February existing-home sales declined from an upwardly revised January pace but are well above a year ago, according to new data from the National Association of Realtors (NAR).
Total existing-home sales slipped 0.9% to a seasonally adjusted annual rate of 4.59 million in February from an upwardly revised 4.63 million in January, but are 8.8% higher than the 4.22 million-unit level in February 2011. The national median existing-home price for all housing types was $156,600 in February, up 0.3% from February 2011. Distressed homes accounted for 34% of February sales (20% were foreclosures, and 14% were short sales), down from 35% in January and 39% in February 2011.
The total housing inventory at the end of February rose 4.3% to 2.43 million existing homes available for sale, which represents a 6.4-month supply at the current sales pace, up from a six-month supply in January. Single-family home sales declined 1% to a seasonally adjusted annual rate of 4.06 million in February from 4.1 million in January, but are 9.4% higher than the 3.71 million-unit level a year ago. The median existing single-family home price was $157,100 in February, which is 0.1% above February 2011.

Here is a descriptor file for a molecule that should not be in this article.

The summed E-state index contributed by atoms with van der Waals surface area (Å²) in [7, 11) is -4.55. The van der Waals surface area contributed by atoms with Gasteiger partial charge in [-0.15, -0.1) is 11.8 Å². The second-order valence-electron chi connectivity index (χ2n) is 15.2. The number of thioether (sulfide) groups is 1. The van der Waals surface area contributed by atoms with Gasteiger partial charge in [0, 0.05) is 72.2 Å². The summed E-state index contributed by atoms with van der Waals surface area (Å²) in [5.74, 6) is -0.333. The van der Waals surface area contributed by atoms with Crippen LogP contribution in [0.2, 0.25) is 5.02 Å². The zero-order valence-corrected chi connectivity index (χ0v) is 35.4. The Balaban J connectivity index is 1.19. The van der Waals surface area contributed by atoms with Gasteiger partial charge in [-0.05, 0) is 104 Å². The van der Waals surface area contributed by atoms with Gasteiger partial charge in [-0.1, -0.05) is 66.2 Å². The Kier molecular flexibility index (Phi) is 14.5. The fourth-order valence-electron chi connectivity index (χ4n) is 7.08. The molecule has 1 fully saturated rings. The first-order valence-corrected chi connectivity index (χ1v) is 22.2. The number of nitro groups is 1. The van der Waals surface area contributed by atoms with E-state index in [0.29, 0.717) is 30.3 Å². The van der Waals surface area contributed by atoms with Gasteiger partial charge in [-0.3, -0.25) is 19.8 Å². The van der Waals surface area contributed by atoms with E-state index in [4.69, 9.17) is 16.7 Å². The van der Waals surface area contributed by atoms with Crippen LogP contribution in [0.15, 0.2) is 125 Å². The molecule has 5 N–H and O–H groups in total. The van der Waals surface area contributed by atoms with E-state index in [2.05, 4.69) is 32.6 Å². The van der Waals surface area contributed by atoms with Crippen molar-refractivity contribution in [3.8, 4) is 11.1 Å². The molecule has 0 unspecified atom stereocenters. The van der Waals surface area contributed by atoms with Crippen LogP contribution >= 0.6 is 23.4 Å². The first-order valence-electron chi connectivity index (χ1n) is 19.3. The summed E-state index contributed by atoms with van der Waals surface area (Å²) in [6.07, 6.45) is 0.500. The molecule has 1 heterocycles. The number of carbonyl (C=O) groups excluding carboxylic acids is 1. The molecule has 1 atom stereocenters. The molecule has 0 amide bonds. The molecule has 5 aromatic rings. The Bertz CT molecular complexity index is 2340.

Existing condominium and co-op sales were unchanged at a seasonally adjusted annual rate of 530,000 and are 3.9% above the 510,000-unit pace in February 2011.Â The median existing-condo price was $153,000 in February, up 1.6% from a year ago.
Regionally, existing-home sales in the Northeast fell 3.3% to an annual level of 580,000 in February, but are 5.5% above a year ago. The median price in the Northeast was $225,800, down 1.9% from February 2011. Existing-home sales in the Midwest rose 1% in February to a pace of 1.02 million and are 13.3% higher than in February 2011. The median price in the Midwest was $120,500, which is 0.5% below a year ago.
In the South, existing-home sales increased 0.6% to an annual level of 1.77 million in February and are 9.3% higher than a year ago. The median price in the South was $138,100, up 1.8% from February 2011. Existing-home sales in the West declined 3.2% to an annual pace of 1.22 million in February but are 6.1% above February 2011. The median price in the West was $195,300, up 3.1% from a year ago.
‘The market is trending up unevenly, with record-high consumer buying power and sustained job gains giving buyers the confidence they need to get into the market,’ says Lawrence Yun, NAR's chief economist. ‘Although relatively unusual, there will be rising demand for both rental space and homeownership this year. The great suppression in household formation during the past four years was unsustainable, and a pent-up demand could burst forth from the improving economy.’